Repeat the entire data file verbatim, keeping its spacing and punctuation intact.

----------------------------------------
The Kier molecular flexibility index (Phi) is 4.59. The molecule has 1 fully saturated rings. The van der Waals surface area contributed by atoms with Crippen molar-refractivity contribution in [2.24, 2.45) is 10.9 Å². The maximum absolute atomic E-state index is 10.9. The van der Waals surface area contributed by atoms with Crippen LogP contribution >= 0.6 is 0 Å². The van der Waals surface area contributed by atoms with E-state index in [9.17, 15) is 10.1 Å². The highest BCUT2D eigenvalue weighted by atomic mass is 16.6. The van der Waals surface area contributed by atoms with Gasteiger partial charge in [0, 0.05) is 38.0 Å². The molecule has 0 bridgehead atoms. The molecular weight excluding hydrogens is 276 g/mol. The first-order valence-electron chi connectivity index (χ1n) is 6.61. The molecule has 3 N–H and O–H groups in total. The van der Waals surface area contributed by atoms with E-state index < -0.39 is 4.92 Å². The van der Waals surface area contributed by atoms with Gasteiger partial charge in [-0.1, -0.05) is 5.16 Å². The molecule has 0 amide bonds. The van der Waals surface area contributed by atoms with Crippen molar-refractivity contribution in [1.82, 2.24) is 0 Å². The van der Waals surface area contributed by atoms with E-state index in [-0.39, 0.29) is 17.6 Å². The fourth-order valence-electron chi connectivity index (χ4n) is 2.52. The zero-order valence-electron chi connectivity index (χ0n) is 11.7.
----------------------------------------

The Kier molecular flexibility index (Phi) is 4.59. The molecule has 1 fully saturated rings. The van der Waals surface area contributed by atoms with Crippen molar-refractivity contribution in [2.24, 2.45) is 10.9 Å². The maximum absolute atomic E-state index is 10.9. The van der Waals surface area contributed by atoms with Crippen LogP contribution >= 0.6 is 0 Å². The van der Waals surface area contributed by atoms with E-state index in [9.17, 15) is 10.1 Å². The highest BCUT2D eigenvalue weighted by atomic mass is 16.6. The van der Waals surface area contributed by atoms with Gasteiger partial charge in [0, 0.05) is 38.0 Å². The molecule has 0 bridgehead atoms. The molecular weight excluding hydrogens is 276 g/mol. The first-order valence-electron chi connectivity index (χ1n) is 6.61. The molecule has 3 N–H and O–H groups in total. The van der Waals surface area contributed by atoms with E-state index < -0.39 is 4.92 Å². The van der Waals surface area contributed by atoms with Gasteiger partial charge in [-0.1, -0.05) is 5.16 Å². The molecule has 0 amide bonds. The van der Waals surface area contributed by atoms with Crippen molar-refractivity contribution in [1.82, 2.24) is 0 Å². The van der Waals surface area contributed by atoms with E-state index in [-0.39, 0.29) is 17.6 Å². The fourth-order valence-electron chi connectivity index (χ4n) is 2.52. The zero-order valence-electron chi connectivity index (χ0n) is 11.7.